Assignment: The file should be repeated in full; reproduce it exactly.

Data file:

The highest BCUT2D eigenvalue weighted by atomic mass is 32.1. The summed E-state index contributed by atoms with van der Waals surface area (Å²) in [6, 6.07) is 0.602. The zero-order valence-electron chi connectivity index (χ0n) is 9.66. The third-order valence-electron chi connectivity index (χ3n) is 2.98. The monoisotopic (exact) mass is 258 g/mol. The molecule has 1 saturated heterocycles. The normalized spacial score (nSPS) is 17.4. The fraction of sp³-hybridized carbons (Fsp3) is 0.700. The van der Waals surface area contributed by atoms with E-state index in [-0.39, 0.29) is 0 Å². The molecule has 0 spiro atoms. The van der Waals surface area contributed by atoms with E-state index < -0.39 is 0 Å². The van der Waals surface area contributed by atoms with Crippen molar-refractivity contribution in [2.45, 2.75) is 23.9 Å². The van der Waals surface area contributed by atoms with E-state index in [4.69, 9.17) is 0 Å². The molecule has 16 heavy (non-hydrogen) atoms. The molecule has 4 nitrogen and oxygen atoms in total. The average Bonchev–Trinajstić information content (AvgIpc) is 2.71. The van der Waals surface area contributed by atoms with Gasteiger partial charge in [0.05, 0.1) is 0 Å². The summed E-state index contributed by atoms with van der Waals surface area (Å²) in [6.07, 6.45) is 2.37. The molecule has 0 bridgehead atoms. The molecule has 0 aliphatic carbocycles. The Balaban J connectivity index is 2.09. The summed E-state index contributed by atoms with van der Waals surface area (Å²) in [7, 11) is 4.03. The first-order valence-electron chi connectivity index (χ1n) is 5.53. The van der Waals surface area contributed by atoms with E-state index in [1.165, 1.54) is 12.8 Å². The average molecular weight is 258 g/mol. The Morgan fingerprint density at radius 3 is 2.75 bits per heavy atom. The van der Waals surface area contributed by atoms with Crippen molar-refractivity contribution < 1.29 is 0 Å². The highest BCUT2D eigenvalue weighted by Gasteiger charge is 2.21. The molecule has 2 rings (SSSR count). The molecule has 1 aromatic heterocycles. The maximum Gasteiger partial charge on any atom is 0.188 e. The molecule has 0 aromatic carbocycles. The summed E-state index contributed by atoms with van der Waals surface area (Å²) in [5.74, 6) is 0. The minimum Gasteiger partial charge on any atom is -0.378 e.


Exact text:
The highest BCUT2D eigenvalue weighted by atomic mass is 32.1. The summed E-state index contributed by atoms with van der Waals surface area (Å²) in [6, 6.07) is 0.602. The zero-order valence-electron chi connectivity index (χ0n) is 9.66. The third-order valence-electron chi connectivity index (χ3n) is 2.98. The monoisotopic (exact) mass is 258 g/mol. The molecule has 1 saturated heterocycles. The normalized spacial score (nSPS) is 17.4. The fraction of sp³-hybridized carbons (Fsp3) is 0.700. The van der Waals surface area contributed by atoms with E-state index in [-0.39, 0.29) is 0 Å². The molecule has 0 spiro atoms. The van der Waals surface area contributed by atoms with E-state index < -0.39 is 0 Å². The van der Waals surface area contributed by atoms with Crippen molar-refractivity contribution in [2.45, 2.75) is 23.9 Å². The van der Waals surface area contributed by atoms with E-state index in [4.69, 9.17) is 0 Å². The molecule has 16 heavy (non-hydrogen) atoms. The molecule has 4 nitrogen and oxygen atoms in total. The average Bonchev–Trinajstić information content (AvgIpc) is 2.71. The van der Waals surface area contributed by atoms with Gasteiger partial charge in [0.05, 0.1) is 0 Å². The summed E-state index contributed by atoms with van der Waals surface area (Å²) in [6.07, 6.45) is 2.37. The molecule has 0 bridgehead atoms. The molecule has 0 aliphatic carbocycles. The Balaban J connectivity index is 2.09. The summed E-state index contributed by atoms with van der Waals surface area (Å²) in [7, 11) is 4.03. The first-order valence-electron chi connectivity index (χ1n) is 5.53. The van der Waals surface area contributed by atoms with E-state index in [1.165, 1.54) is 12.8 Å². The average molecular weight is 258 g/mol. The Morgan fingerprint density at radius 3 is 2.75 bits per heavy atom. The van der Waals surface area contributed by atoms with Crippen molar-refractivity contribution < 1.29 is 0 Å². The highest BCUT2D eigenvalue weighted by Gasteiger charge is 2.21. The molecule has 2 rings (SSSR count). The molecule has 1 aromatic heterocycles. The maximum Gasteiger partial charge on any atom is 0.188 e. The molecule has 0 aromatic carbocycles. The summed E-state index contributed by atoms with van der Waals surface area (Å²) in [5.74, 6) is 0. The minimum Gasteiger partial charge on any atom is -0.378 e.